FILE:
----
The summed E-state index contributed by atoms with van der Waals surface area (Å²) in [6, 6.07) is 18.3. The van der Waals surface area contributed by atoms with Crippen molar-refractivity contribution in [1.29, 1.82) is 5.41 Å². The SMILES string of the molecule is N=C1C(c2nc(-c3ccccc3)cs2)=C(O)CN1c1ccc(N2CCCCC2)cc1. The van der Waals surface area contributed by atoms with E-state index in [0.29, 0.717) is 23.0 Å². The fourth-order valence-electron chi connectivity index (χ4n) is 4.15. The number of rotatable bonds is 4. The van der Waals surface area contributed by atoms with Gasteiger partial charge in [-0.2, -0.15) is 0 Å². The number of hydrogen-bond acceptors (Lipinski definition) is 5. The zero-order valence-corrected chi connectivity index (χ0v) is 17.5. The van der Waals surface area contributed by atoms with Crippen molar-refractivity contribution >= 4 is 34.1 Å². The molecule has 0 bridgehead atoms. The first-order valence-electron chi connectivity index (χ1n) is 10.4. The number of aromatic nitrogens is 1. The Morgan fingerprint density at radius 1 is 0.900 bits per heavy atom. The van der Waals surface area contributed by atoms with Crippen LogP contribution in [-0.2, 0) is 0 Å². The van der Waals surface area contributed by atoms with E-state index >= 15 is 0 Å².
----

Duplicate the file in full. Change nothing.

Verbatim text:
The summed E-state index contributed by atoms with van der Waals surface area (Å²) in [6, 6.07) is 18.3. The van der Waals surface area contributed by atoms with Crippen molar-refractivity contribution in [1.29, 1.82) is 5.41 Å². The SMILES string of the molecule is N=C1C(c2nc(-c3ccccc3)cs2)=C(O)CN1c1ccc(N2CCCCC2)cc1. The van der Waals surface area contributed by atoms with E-state index in [0.29, 0.717) is 23.0 Å². The fourth-order valence-electron chi connectivity index (χ4n) is 4.15. The number of rotatable bonds is 4. The van der Waals surface area contributed by atoms with Gasteiger partial charge in [-0.2, -0.15) is 0 Å². The number of hydrogen-bond acceptors (Lipinski definition) is 5. The zero-order valence-corrected chi connectivity index (χ0v) is 17.5. The van der Waals surface area contributed by atoms with Crippen molar-refractivity contribution >= 4 is 34.1 Å². The molecule has 0 bridgehead atoms. The first-order valence-electron chi connectivity index (χ1n) is 10.4. The number of aromatic nitrogens is 1. The Morgan fingerprint density at radius 1 is 0.900 bits per heavy atom. The van der Waals surface area contributed by atoms with Crippen LogP contribution in [-0.2, 0) is 0 Å². The van der Waals surface area contributed by atoms with E-state index >= 15 is 0 Å².